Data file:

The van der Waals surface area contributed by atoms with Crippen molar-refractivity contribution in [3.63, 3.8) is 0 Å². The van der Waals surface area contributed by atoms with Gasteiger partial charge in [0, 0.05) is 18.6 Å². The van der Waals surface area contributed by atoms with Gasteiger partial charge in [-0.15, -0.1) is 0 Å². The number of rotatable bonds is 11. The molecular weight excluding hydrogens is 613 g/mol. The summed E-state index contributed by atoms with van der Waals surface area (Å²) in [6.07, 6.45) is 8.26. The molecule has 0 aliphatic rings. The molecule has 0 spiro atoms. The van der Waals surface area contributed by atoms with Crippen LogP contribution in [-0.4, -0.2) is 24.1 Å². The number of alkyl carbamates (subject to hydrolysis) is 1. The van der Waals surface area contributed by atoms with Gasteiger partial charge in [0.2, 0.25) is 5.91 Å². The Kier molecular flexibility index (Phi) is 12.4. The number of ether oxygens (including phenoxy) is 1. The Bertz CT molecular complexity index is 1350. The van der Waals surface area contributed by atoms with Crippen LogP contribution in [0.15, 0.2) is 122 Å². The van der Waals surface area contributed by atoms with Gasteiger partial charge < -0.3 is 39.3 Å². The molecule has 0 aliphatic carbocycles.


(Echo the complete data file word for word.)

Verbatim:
The van der Waals surface area contributed by atoms with Crippen molar-refractivity contribution in [3.63, 3.8) is 0 Å². The van der Waals surface area contributed by atoms with Gasteiger partial charge in [0, 0.05) is 18.6 Å². The van der Waals surface area contributed by atoms with Gasteiger partial charge in [-0.15, -0.1) is 0 Å². The number of rotatable bonds is 11. The molecular weight excluding hydrogens is 613 g/mol. The summed E-state index contributed by atoms with van der Waals surface area (Å²) in [6.07, 6.45) is 8.26. The molecule has 0 aliphatic rings. The molecule has 0 spiro atoms. The van der Waals surface area contributed by atoms with Crippen LogP contribution in [-0.4, -0.2) is 24.1 Å². The number of alkyl carbamates (subject to hydrolysis) is 1. The van der Waals surface area contributed by atoms with Gasteiger partial charge in [0.2, 0.25) is 5.91 Å². The Kier molecular flexibility index (Phi) is 12.4. The number of ether oxygens (including phenoxy) is 1. The Bertz CT molecular complexity index is 1350. The van der Waals surface area contributed by atoms with Crippen LogP contribution in [0.15, 0.2) is 122 Å². The van der Waals surface area contributed by atoms with Gasteiger partial charge < -0.3 is 39.3 Å². The molecule has 0 aliphatic carbocycles.